THE PEOPLE OF THE STATE OF NEW YORK RESPONDENT v. APPEAL NO

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Supreme Court, Appellate Division, Fourth Department.

THE PEOPLE OF THE STATE OF NEW YORK, RESPONDENT, v. KURY S. SPENCER, DEFENDANT–APPELLANT. (APPEAL NO. 1.)

KA 16–00767

Decided: December 23, 2016

PRESENT:  WHALEN, P.J., CENTRA, LINDLEY, NEMOYER, AND TROUTMAN, JJ. THE LAW OFFICES OF PETER K. SKIVINGTON, PLLC, GENESEO (PETER R. CHANDLER OF COUNSEL), FOR DEFENDANT–APPELLANT. ERIC R. SCHIENER, SPECIAL PROSECUTOR, GENESEO, FOR RESPONDENT.

MEMORANDUM AND ORDER

It is hereby ORDERED that the order so appealed from is unanimously affirmed.

Memorandum:  Defendant was convicted upon a jury verdict of, inter alia, two counts of assault in the second degree (People v. Spencer, 108 AD3d 1081, lv denied 22 NY3d 1159).  After bifurcating the sentencing proceeding and conducting a separate restitution hearing (see generally People v. Connolly, 100 AD3d 1419, 1419), County Court ordered defendant to pay $74,491.37 (appeal No. 1).  The order was mailed by the court to defense counsel and entered with the court clerk on July 28, 2011.  Defendant filed a notice of appeal dated August 2, 2011.  By order entered August 17, 2015, the court converted the order of restitution to a civil judgment (appeal No. 2).  Defendant now appeals from both orders.

We reject the People's contention that appeal No. 1 should be dismissed for failure to perfect the appeal in a timely manner.  “[S]ervice by the prevailing party is necessary under CPL 460.10 in order to commence the time period for the other party to take an appeal” (People v. Washington, 86 N.Y.2d 853, 854).  Here, the record establishes that defendant's attorneys received a copy of the order in appeal No. 1 and promptly filed a notice of appeal, but there is no evidence that the People ever served the order as required by CPL 460.10(1)(a).  Inasmuch as “the record fails to establish that [the People] ever served [defendant] with a copy of the order or with notice of entry ․, [defendant's] 30–day period to appeal County Court's order never began to run” (People v. Aubin, 245 A.D.2d 805, 806;  see Washington, 86 N.Y.2d at 854–855).  We agree with the People, however, that appeal No. 2 should be dismissed inasmuch as no appeal as of right or by permission lies from that order (see generally CPL 450.10, 450.15;  People v. Fricchione, 43 AD3d 410, 411).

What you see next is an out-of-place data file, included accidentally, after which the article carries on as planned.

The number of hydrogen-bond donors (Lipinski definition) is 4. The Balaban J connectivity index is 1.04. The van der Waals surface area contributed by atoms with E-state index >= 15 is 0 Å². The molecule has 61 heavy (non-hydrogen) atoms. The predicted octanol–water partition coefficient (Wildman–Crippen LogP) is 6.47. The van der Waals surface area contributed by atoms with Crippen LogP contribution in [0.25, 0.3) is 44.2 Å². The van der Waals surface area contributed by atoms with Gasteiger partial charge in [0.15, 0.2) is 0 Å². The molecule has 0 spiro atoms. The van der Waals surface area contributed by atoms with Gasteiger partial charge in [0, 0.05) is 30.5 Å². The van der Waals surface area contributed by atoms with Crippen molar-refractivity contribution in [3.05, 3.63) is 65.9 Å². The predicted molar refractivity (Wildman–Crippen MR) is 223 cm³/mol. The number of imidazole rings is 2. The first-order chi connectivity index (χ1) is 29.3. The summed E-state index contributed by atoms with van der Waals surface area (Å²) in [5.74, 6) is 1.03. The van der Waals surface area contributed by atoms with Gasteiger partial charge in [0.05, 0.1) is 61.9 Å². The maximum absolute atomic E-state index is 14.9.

We reject defendant's contention that the court erred in ordering restitution.  “Restitution is ‘the sum necessary to compensate the victim for out-of-pocket losses' “ (People v. Tzitzikalakis, 8 NY3d 217, 220;  see Penal Law § 60.27[1] ).  “[R]estitution serves the dual, salutary purposes of easing the victim's financial burden while reinforcing the offender's sense of responsibility for the offense and providing a constructive opportunity for the offender to pay his or her debt to society” (People v. Horne, 97 N.Y.2d 404, 411).  Defendant's conviction stemmed from his conduct in operating a motor vehicle and colliding head-on with another vehicle, causing serious physical injuries to two victims.  Contrary to defendant's contention, the People met their burden of establishing the victims' out-of-pocket medical and other costs incurred as a result of defendant's conduct by a preponderance of the evidence (see People v. Tuper, 125 AD3d 1062, 1062, lv denied 25 NY3d 1078;  People v. Pugliese, 113 AD3d 1112, 1112–1113, lv denied 23 NY3d 1066;  People v. Howell, 46 AD3d 1464, 1465, lv denied 10 NY3d 841).

Contrary to defendant's further contention, the court was not required to offset the amount of restitution by the settlement received by the victims in their lawsuit against defendant and his father, who owned the vehicle that defendant was operating at the time of the accident.  An award of restitution must take into account any benefit received by the victim and include appropriate offsets (see Tzitzikalakis, 8 NY3d at 220–221).  Here, the court credited the testimony of the victims' attorney that the settlement was limited to damages for pain and suffering and did not encompass any out-of-pocket costs incurred by the victims.  Indeed, on this record we conclude that to allow an offset, which would effectively eliminate restitution, would result in defendant avoiding “pay[ing] his ․ debt to society” (Horne, 97 N.Y.2d at 411).

Frances E. Cafarell

Clerk of the Court